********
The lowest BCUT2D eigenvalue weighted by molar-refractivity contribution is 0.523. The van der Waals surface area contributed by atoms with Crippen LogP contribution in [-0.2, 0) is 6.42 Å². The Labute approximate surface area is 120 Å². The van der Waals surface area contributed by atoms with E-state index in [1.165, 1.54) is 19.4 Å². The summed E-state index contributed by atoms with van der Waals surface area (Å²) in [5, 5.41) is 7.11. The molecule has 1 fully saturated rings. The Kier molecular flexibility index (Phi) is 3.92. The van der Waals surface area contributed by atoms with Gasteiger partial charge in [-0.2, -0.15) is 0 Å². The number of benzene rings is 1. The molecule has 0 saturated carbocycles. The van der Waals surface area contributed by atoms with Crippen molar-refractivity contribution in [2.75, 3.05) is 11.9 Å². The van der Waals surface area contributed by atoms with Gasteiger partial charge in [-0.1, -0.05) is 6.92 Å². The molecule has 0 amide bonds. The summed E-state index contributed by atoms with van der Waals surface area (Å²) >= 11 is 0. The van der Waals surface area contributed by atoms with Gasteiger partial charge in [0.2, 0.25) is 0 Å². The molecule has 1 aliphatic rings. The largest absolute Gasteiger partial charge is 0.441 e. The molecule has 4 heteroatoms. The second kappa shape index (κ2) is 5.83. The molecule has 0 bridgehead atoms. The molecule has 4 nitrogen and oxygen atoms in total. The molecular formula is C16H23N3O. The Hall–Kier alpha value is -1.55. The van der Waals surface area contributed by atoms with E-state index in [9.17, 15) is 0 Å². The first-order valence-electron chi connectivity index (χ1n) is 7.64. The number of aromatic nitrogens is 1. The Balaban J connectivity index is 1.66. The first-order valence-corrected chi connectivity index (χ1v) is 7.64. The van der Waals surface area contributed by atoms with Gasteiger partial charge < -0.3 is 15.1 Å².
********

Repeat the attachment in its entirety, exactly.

The lowest BCUT2D eigenvalue weighted by molar-refractivity contribution is 0.523. The van der Waals surface area contributed by atoms with Crippen LogP contribution in [-0.2, 0) is 6.42 Å². The Labute approximate surface area is 120 Å². The van der Waals surface area contributed by atoms with E-state index in [1.165, 1.54) is 19.4 Å². The summed E-state index contributed by atoms with van der Waals surface area (Å²) in [5, 5.41) is 7.11. The molecule has 1 fully saturated rings. The Kier molecular flexibility index (Phi) is 3.92. The van der Waals surface area contributed by atoms with Gasteiger partial charge in [-0.2, -0.15) is 0 Å². The number of benzene rings is 1. The molecule has 0 saturated carbocycles. The van der Waals surface area contributed by atoms with Crippen molar-refractivity contribution in [2.75, 3.05) is 11.9 Å². The van der Waals surface area contributed by atoms with Gasteiger partial charge in [-0.1, -0.05) is 6.92 Å². The molecule has 0 amide bonds. The summed E-state index contributed by atoms with van der Waals surface area (Å²) >= 11 is 0. The van der Waals surface area contributed by atoms with Gasteiger partial charge in [0.2, 0.25) is 0 Å². The molecule has 1 aliphatic rings. The largest absolute Gasteiger partial charge is 0.441 e. The molecule has 4 heteroatoms. The second kappa shape index (κ2) is 5.83. The molecule has 0 bridgehead atoms. The molecule has 4 nitrogen and oxygen atoms in total. The molecular formula is C16H23N3O. The Hall–Kier alpha value is -1.55. The van der Waals surface area contributed by atoms with E-state index in [9.17, 15) is 0 Å². The first-order valence-electron chi connectivity index (χ1n) is 7.64. The number of aromatic nitrogens is 1. The Balaban J connectivity index is 1.66. The first-order valence-corrected chi connectivity index (χ1v) is 7.64. The van der Waals surface area contributed by atoms with Gasteiger partial charge < -0.3 is 15.1 Å².